I absolutely love getting out to see the movies, especially when I can take my family along with me. Here are my Pirates of the Caribbean: Dead Men Tell No Tales review and family activity sheets so you can decide if taking your whole crew is a good idea for your family!
Pirates of the Caribbean: Dead Men Tell No Tales Review
One of my family’s favorite Disney franchises is the Pirates of the Caribbean movies. My husband and daughter, in particular, are diehard Pirates fans.
Pirates of the Caribbean: Dead Men Tell No Tales has been much anticipated by my crew and we couldn’t wait to see the movie this week. Literally, couldn’t wait.
We were invited to an advanced screening about an hour away starting kinda late on a school night— and everyone enthusiastically yelled, “AYE, MATEY!” when asked if they wanted to go.
Possible parental judgment warning: we took everyone. Yup. Everyone.
Even the precious 6-year-old. *gasp*
Was this the best idea? Have I had worse ones?
I’d answer “maybe not” and “absolutely” to these questions. But here’s the review and you can judge (me? Sure, why not!) for yourself on what’s best for your family.
Dead Men Tell No Tales is rated PG-13 and with reason. There’s some scary stuff going on in this one and you might find yourself jumping a few times.
I, uh, screamed a bit when the sharks appeared. Just a small yelp, I swear!
Y’all: I just don’t do sharks. Zombie or otherwise. And not in IMAX 3D.
This was also the only point that Lucy was super concerned. We covered her eyes and let her know that everything was okay until that scene ended.
What Pirates fans will love: the sweet story of young Henry Turner pledging to free his father, Will, from the curse of the Flying Dutchman.
It was nostalgic to see Orlando Bloom as Will Turner again, if even for a brief time and tied the series of movies together for me.
This portion of the story comprises one part of a 3 point plot line that leads a grown up Henry, Jack, and a new face, astronomer Carina Smith to seek out Poseidon’s Trident. The Trident is said to be able to break all curses and Jack in particular needs to get his hands on it.
His issue: an old nemesis, Captain Salazar, is hunting the seas, looking to rid the waters of pirates. And number one on his list is Captain Jack Sparrow.
Salazar is dead, did I mention that? Something that Jack had a hand in, by the way, which explains Salazar is bent on finding and killing our rum-loving Pirate.
The effects for Salazar and his crew were very cool, especially the Captain’s hair. I couldn’t stop looking at it waving in the water, even when he was not in it!
Overall, I liked the movie immensely. And I can’t say that about all the Pirates movies in the franchise. This isn’t just a blanket “we are fans so of course, we loved it” response.
It was funny, it had tons of action, it had a good story (super sweet at times), and it brought us new characters to love. We got a healthy dosing of our old favorites as well (I adored Barbosa in this one).
Basically: it’s a classic Pirates of the Caribbean story. Fans of the original movies won’t be disappointed in this one!
I’ve already admitted that I took the whole crew. But was it a wise choice?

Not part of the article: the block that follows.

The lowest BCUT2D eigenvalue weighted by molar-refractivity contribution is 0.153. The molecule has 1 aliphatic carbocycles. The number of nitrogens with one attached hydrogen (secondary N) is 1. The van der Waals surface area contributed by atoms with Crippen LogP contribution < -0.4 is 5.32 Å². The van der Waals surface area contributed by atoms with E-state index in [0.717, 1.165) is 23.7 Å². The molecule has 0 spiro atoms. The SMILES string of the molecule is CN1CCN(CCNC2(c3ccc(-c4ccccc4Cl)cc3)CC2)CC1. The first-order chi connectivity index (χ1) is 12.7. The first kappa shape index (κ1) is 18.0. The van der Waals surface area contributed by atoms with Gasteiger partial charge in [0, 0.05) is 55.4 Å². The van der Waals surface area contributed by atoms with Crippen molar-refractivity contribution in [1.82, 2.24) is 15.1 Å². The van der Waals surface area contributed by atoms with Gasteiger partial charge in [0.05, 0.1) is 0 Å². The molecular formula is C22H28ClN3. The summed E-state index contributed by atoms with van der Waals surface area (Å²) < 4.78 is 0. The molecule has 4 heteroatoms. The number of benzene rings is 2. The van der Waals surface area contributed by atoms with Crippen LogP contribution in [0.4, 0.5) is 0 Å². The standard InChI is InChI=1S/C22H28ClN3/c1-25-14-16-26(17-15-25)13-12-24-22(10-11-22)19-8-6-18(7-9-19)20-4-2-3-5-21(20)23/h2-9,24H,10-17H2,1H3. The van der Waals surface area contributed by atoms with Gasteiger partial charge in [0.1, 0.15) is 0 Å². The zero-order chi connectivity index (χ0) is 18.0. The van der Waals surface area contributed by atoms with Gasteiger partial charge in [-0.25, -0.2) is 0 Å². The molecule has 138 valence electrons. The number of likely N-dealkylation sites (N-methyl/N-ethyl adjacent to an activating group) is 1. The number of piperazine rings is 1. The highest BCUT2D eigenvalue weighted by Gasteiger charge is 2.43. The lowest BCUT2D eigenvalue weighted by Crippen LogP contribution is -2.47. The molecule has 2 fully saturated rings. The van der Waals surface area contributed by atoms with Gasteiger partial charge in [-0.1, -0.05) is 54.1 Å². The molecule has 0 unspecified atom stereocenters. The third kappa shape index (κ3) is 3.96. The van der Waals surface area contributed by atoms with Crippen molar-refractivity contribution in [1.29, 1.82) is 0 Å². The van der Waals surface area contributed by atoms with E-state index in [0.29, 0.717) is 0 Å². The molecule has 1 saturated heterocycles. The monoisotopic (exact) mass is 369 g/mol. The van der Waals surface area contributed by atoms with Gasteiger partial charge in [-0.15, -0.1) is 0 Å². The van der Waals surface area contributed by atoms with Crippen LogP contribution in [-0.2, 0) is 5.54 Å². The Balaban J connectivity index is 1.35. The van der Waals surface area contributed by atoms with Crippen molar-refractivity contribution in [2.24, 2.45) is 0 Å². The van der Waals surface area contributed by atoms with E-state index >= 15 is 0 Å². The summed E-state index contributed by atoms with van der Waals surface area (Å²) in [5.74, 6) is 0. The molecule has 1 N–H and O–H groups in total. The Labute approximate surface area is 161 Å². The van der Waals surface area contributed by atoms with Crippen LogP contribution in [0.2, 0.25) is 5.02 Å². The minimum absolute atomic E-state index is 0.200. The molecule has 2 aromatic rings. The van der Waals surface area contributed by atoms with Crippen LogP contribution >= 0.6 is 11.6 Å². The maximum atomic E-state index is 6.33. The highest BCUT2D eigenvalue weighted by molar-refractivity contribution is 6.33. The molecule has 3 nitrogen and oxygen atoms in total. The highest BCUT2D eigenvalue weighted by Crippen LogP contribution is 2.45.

In our case: no harm appears to have come of it.
But that’s my family; not yours. So keep that in mind. *Most* kids this age probably have no reason to see this movie, ok? I’m not crazy. I get it.
A curse of having kids with a big age gap results in the exposure of the younger sibling to more things than she probably should be. Lucy has seen parts of the previous installments, and other shows that have similar content. We took care to warn her of things we knew about (the zombie sharks) and she was fine with us covering her eyes or cuddling on a lap. I honestly don’t think it held her attention much.
But the popcorn did, so yay! Popcorn FTW!
All this is to say: if I only had children in the 10 years and under age range, I would have skipped this movie for them. But since we have a large gap things are different in our home.
My other kids (10, 12, and 14) loved the movie.
There was some salty language (I mean, they are pirates! What did we expect?!) but the rapid-fire delivery of most of those lines meant my smaller kids missed them. My older son caught most of the jokes and I was ok with that as he’s a mature 14.
There was a lot of fighting and scary-ish moments in this high-action film, mostly sword fighting type scenes.
No nudity, no sex. Some kissing (to which Lucy said ewwwww and covered her eyes).
If your kids are not able to sleep because the thought of zombies or walking dead or shark attacks bother them, then don’t take them to this one just yet. Because all that happens and most little kids wouldn’t need that in their lives!
Dead Men Tell No Tales Family Activity Sheets
Yo, Ho Ho, it’s a pirate’s life for YOU!
Click on the image and download the full, free printable PDF of the family activity sheet.
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PIRATES OF THE CARIBBEAN: DEAD MEN TELL NO TALES opens in theaters everywhere May 26th!
Patty Holliday is a parent movie reviewer, writer, and podcaster living in the Washington, DC area. Her goal is to bridge the gap between casual fandom and picky critic with parent movie and television reviews. As a lifelong fangirl and pop culture connoisseur, she’s been creating online since 2009. You can find her work at No-Guilt Disney.com, No-Guilt Fangirl.com, No-Guilt Life, and as host of the top-rated No-Guilt Disney Podcast.